Andreas Grindatto, Jonathan Debord, Alice Magnier, Oceane Vedrine and Mariette Rollat from France joined the community in Dublin to show their support for those who died and to stand up to those whoPhotocall

The people of Ireland have been showing support for Paris in the city's time of need as an Irish tourist wounded in the Friday Islamic State brutal attacks on France’s capital has been deemed to be in a serious but stable condition.

The death toll from the six mass shootings and suicide bombing attacks on Paris, on Friday evening, has hit 132. Over 350 people were injured. This is the most severe bloodshed seen on the streets of the city of lights since World War II.

In response to the attacks, French President François Hollande announced a state of emergency and placed temporary controls on the country's borders. On Sunday the French Air Force bombed the ISIS stronghold of Raqqa.

Since the Friday’s attacks vigils, marches and masses around Ireland have been held in displays of solidarity with the people of France.

On Saturday 3,000 - 4,000 people marched through Dublin, from the Spire on O'Connell Street to the Alliance Francaise building. Many of the marchers were flying or wearing the French flag and others brought offerings of flowers and notes.

Thousands march through Dublin in a show of suppor for Paris.

Thousands march through Dublin in a show of suppor for Paris.

The French Ambassador to Ireland Jean-Pierre Thebault has thanked the Irish public and government for their “strong support for France and its citizens.”

“This matters. It is a message sent to the terrorists. You will not win. You will be defeated because we stand in unison,” he said.

“The French in Ireland are telling me ‘We are lucky to be in Ireland.’

“We are lucky because we are in the community, because the community is taking care of us and because we feel at home while being with the Irish.” The Ambassador was speaking to TV3’s “Sunday: AM” show.

Echoing the words of French President Francois Hollande, Thebault also promised that France would fight back.

He said, “We have a firm resolve, a firm resolve to fight them back.

“Because what those terrorists are representing is not only a threat to our values, to our daily lives, and not only the ones of France, also the ones of all of us, but also they want to expand, they want to increase their power.”

Irish Taoiseach (Prime Minister) Enda Kenny ordered the flags to be flown at half-mast on all Government buildings in support of the people of Paris.

A minute's silence was held across Europe on Monday, including a gathering on Merrion Square in Dublin. The crowd that gathered outside the French embassy sang the French national anthem before breaking out in applause after the minute's silence.

In Paris, Hollande was at the Sorbonne University surrounded by his cabinet to mark the occasion. Hundreds of people gathered at the central Place de la Republique.

Ireland’s President Michael D. Higgins, on hearing of the attacks, said, “The attacks in Paris represent an attack not only on the people of France but also on the values that are the very essence of freedom of thought and expression.”

On Sunday a minute's silence was also held before the annual Christmas lighting ceremony on Grafton Street. Thousands have already signed the book of condolence, at the Pro-Cathedral.

Dr Umar Al-Qadri, Imam of the Islamic Cultural Centre, laid a wreath at the embassy and said the terrorists were trying to divide communities and he said they were criminals.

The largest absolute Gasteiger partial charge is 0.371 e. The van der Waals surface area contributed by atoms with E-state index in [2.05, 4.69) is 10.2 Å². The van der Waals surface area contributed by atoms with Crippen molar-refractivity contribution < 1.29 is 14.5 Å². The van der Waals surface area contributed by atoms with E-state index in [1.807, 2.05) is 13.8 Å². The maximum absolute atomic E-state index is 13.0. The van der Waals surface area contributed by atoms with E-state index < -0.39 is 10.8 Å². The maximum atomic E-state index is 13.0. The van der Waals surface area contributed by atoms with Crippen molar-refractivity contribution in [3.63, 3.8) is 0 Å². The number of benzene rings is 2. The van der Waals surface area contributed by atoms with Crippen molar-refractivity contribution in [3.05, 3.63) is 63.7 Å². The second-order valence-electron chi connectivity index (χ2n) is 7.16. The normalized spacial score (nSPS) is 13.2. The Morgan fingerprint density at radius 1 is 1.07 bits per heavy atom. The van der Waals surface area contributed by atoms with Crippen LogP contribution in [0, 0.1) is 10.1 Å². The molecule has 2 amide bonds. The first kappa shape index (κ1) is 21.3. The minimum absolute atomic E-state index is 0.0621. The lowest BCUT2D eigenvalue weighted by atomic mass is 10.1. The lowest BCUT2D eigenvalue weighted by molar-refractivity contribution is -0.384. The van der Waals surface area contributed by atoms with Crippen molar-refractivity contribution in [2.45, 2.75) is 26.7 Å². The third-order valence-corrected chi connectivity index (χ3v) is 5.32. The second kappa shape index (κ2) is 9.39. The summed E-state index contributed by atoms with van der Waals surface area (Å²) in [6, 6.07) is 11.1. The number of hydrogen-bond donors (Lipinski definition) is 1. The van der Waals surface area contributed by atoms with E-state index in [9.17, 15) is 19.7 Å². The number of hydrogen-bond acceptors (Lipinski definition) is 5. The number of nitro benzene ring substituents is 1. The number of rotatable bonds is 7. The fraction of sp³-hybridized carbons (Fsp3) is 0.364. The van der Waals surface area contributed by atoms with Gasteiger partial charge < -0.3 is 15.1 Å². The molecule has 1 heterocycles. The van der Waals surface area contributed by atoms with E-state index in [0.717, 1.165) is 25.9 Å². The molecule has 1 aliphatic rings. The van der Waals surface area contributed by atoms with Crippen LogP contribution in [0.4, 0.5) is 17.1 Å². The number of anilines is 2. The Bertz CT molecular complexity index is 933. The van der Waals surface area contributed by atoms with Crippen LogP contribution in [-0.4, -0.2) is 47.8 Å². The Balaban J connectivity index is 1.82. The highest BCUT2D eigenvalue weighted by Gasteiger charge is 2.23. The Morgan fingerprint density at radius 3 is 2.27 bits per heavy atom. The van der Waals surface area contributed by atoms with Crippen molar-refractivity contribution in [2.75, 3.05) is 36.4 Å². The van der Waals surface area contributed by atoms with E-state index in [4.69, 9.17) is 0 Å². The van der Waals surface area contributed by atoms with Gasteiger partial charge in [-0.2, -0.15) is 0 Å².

In Cork, a candlelit vigil was held at the National Monument on Monday evening for the 16,000+ French residents of the county. At University College Cork, the Tyndall Institute and at the Cork Institute of Technology vigils of solidarity will be held on Tuesday.

The Lord Mayor of Cork, Councillor Chris O'Leary, was joined by the city's Honorary French consul Patricia Mallon to sign a book of condolence, opened by him at Cork's City Hall.

Silence descended across Northern Ireland, as people paused to reflect on the horrific events in Paris. At Stormont, politicians from all sides stood together to pray tribute to the victims.

Over the weekend, Irish band U2, who canceled their Paris concerts in the wake of the attacks, visited one of the memorials to the victims. 

An Irish citizen who was among the hundreds injured at the Bataclan theater underwent surgery for gunshot wounds and is considered stable. 89 people lost their lives when gunmen entered the Eagles of Death Metal concert and opened fire on the crowd.

The Irishman was shot in the leg with a high-velocity bullet and lost a great deal of blood. Sources told the Irish Independent that he lay across his partner in a bid to save her.

READ MORE: Irish couple played dead to survive Paris attack 

It was confirmed that the Irishman was visiting Paris for the weekend. Consular assistance is being provided to his family.

It’s understood that the couple are traumatized and their decision to attend the concert was “an 11th-hour decision.”

A source close to the family said, “They are a lovely family and hugely respected … everyone here is now praying for his safe recovery.

"From what we have heard, he was certainly one of the lucky ones."

Irish mourn for people of Paris during Dublin vigil.

Irish mourn for people of Paris during Dublin vigil.

Charlie Flanagan, Ireland’s Minister for Foreign Affairs, said more consular staff were added over the weekend to aid concerned Irish citizens. He again called on all those Irish living in Paris to contact home to let loved ones know they’re safe.

In Dublin, the crowd assembled outside the Alliance Francaise on Kildare Street Dublin sang the French national anthem “Marseillaise”: